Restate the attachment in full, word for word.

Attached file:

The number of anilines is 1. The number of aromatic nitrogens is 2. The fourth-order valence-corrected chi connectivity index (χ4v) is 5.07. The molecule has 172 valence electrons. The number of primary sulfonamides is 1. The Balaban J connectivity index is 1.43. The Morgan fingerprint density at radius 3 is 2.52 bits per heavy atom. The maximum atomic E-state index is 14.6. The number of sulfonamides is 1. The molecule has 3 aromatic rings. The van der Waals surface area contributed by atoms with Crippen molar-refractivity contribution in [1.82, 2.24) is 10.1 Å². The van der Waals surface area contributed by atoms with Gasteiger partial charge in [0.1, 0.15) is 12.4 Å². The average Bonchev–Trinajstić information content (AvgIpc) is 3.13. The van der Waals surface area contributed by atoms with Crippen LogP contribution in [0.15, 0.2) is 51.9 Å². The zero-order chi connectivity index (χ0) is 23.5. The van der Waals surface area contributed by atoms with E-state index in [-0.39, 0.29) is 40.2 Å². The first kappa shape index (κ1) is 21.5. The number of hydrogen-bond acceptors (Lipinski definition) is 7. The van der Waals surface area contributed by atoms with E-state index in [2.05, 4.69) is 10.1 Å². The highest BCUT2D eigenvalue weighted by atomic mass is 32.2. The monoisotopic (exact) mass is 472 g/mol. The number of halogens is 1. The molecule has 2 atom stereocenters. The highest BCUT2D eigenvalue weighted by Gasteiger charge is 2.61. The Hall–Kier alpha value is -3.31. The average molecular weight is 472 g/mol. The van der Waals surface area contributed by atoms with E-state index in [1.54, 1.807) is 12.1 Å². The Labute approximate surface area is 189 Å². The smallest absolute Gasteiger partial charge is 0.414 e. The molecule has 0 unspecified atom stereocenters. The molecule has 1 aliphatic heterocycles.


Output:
The number of anilines is 1. The number of aromatic nitrogens is 2. The fourth-order valence-corrected chi connectivity index (χ4v) is 5.07. The molecule has 172 valence electrons. The number of primary sulfonamides is 1. The Balaban J connectivity index is 1.43. The Morgan fingerprint density at radius 3 is 2.52 bits per heavy atom. The maximum atomic E-state index is 14.6. The number of sulfonamides is 1. The molecule has 3 aromatic rings. The van der Waals surface area contributed by atoms with Crippen molar-refractivity contribution in [1.82, 2.24) is 10.1 Å². The van der Waals surface area contributed by atoms with Gasteiger partial charge in [0.1, 0.15) is 12.4 Å². The average Bonchev–Trinajstić information content (AvgIpc) is 3.13. The van der Waals surface area contributed by atoms with Crippen LogP contribution in [0.15, 0.2) is 51.9 Å². The zero-order chi connectivity index (χ0) is 23.5. The van der Waals surface area contributed by atoms with E-state index in [-0.39, 0.29) is 40.2 Å². The first kappa shape index (κ1) is 21.5. The number of hydrogen-bond acceptors (Lipinski definition) is 7. The van der Waals surface area contributed by atoms with E-state index in [2.05, 4.69) is 10.1 Å². The highest BCUT2D eigenvalue weighted by atomic mass is 32.2. The monoisotopic (exact) mass is 472 g/mol. The number of halogens is 1. The molecule has 2 atom stereocenters. The highest BCUT2D eigenvalue weighted by Gasteiger charge is 2.61. The Hall–Kier alpha value is -3.31. The average molecular weight is 472 g/mol. The van der Waals surface area contributed by atoms with E-state index in [1.54, 1.807) is 12.1 Å². The Labute approximate surface area is 189 Å². The smallest absolute Gasteiger partial charge is 0.414 e. The molecule has 0 unspecified atom stereocenters. The molecule has 1 aliphatic heterocycles.